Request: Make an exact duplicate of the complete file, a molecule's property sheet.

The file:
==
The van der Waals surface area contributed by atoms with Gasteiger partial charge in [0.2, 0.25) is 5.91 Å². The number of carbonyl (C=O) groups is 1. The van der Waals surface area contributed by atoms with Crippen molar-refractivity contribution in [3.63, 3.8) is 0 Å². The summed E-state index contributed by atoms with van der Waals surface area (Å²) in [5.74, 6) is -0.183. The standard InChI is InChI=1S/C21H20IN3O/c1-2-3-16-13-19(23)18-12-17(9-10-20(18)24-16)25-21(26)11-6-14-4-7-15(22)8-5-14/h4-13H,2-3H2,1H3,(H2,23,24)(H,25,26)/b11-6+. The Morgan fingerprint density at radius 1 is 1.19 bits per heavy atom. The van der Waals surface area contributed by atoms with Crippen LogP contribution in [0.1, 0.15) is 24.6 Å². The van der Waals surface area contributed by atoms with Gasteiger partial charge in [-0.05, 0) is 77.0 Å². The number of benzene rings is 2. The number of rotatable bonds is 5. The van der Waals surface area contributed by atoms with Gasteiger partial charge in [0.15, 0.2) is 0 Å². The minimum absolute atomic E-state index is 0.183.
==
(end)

The van der Waals surface area contributed by atoms with Gasteiger partial charge in [0.2, 0.25) is 5.91 Å². The number of carbonyl (C=O) groups is 1. The van der Waals surface area contributed by atoms with Crippen molar-refractivity contribution in [3.63, 3.8) is 0 Å². The summed E-state index contributed by atoms with van der Waals surface area (Å²) in [5.74, 6) is -0.183. The standard InChI is InChI=1S/C21H20IN3O/c1-2-3-16-13-19(23)18-12-17(9-10-20(18)24-16)25-21(26)11-6-14-4-7-15(22)8-5-14/h4-13H,2-3H2,1H3,(H2,23,24)(H,25,26)/b11-6+. The Morgan fingerprint density at radius 1 is 1.19 bits per heavy atom. The van der Waals surface area contributed by atoms with Crippen LogP contribution in [0.1, 0.15) is 24.6 Å². The van der Waals surface area contributed by atoms with Gasteiger partial charge in [-0.05, 0) is 77.0 Å². The number of benzene rings is 2. The number of rotatable bonds is 5. The van der Waals surface area contributed by atoms with Gasteiger partial charge in [0.15, 0.2) is 0 Å². The minimum absolute atomic E-state index is 0.183.